Today’s reading from Mark 10: 17 – 27 about the rich young man who asks Jesus what he can do to inherit eternal life is a challenging one. Jesus first councils the young man to keep the commandments, but then further gives him a startling invitation that definitely takes him out of his comfort zone. “Go, sell what you have, and give to the poor, and you will have treasure in heaven; and come, follow me.” Even the apostles were amazed at these words! The young man went away sorrowful, and I fully understand his discouragement. But from verse 21, which reads “And Jesus looking upon him, loved him…”, I see that Jesus speaks these words out of a heart full of love, tenderness and forgiveness. He wants nothing but the best for each one of us, which means true, lasting fullness of joy, and He knows that earthly pleasures offer us but a shadow of that.
I have this print in my office, taken from a larger painting called Christ and the Rich Young Ruler, painted by Heinrich Hoffman in 1889. I think the artist really captured Christ’s compassion. I love looking at it and being reminded of how much He loves me, and understands my struggles.
The paradox is that so many things in life – good food, books, artwork, music, a cosy living room, a lovely garden – are wonderful blessings if seen as gifts from God to be thankful for, and enjoyed and shared. But when we start to see them as our own hard-won treasure that must be guarded, then the blessings turn to shackles. Francis was given this insight, and though it took him a few years to understand and absorb, he eventually took it fully to heart and experienced a radical conversion of attitude, lifestyle and faith.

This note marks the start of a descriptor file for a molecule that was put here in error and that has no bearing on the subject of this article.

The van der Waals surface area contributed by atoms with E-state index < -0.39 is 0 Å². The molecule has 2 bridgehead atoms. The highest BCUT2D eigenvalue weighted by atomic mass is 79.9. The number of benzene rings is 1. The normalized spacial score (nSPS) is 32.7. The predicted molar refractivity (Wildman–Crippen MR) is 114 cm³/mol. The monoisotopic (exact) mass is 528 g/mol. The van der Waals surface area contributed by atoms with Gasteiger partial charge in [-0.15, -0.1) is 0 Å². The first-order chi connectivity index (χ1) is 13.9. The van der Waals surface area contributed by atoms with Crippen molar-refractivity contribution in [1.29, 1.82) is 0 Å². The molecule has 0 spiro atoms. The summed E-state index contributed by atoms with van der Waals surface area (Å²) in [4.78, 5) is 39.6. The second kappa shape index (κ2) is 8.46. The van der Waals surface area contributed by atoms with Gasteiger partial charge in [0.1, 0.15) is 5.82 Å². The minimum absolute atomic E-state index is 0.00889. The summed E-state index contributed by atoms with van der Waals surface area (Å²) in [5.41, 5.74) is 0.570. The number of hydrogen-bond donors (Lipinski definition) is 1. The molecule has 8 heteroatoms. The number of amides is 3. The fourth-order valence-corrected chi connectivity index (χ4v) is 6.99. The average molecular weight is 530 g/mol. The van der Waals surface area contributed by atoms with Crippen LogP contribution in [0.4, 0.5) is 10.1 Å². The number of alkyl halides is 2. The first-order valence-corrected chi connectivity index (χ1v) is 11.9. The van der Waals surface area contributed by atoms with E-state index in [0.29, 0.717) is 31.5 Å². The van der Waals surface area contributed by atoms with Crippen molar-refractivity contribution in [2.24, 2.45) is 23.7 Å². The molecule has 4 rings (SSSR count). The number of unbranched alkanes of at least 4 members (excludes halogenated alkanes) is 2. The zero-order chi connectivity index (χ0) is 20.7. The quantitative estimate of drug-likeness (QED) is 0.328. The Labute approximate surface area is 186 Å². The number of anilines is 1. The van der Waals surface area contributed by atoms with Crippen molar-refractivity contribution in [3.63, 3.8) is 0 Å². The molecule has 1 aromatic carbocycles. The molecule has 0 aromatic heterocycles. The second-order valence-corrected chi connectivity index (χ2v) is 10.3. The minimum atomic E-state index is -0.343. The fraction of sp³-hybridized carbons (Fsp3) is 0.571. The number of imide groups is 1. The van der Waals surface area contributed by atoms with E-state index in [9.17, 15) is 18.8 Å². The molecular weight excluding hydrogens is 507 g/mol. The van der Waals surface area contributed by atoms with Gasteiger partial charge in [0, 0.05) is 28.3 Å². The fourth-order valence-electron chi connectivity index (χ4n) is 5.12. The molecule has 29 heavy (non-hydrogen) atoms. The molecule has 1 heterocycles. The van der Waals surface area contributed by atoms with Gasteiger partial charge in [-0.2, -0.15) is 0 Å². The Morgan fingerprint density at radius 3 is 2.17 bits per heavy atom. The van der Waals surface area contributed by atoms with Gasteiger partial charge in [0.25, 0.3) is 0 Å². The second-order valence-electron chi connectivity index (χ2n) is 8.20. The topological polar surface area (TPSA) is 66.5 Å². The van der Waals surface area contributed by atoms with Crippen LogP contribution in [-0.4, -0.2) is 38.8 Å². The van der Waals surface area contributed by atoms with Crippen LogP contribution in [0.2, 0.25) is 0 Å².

We aren’t told in the Scriptures, but maybe Jesus’ words to the rich young man also stirred his spirit, and led him to question where he was putting his trust and hope. Who knows, maybe Jesus’ words led him to a place of more abundant joy, stronger faith and life-giving freedom. As we study the life of Francis, maybe we too can travel further down that same path, developing an attitude of healthy detachment from our possessions and wealth, embodying a community spirit rather than a competitive spirit. It’s a measure of God’s love for us that He believes we are capable of growing in holiness, and He longs to accompany us, guide us and strengthen us on the journey. But He won’t impose; we have to take the first step, and ask for His help. It can happen if we believe it can happen. As Jesus reminded His apostles at the end of this reading, “All things are possible for God.”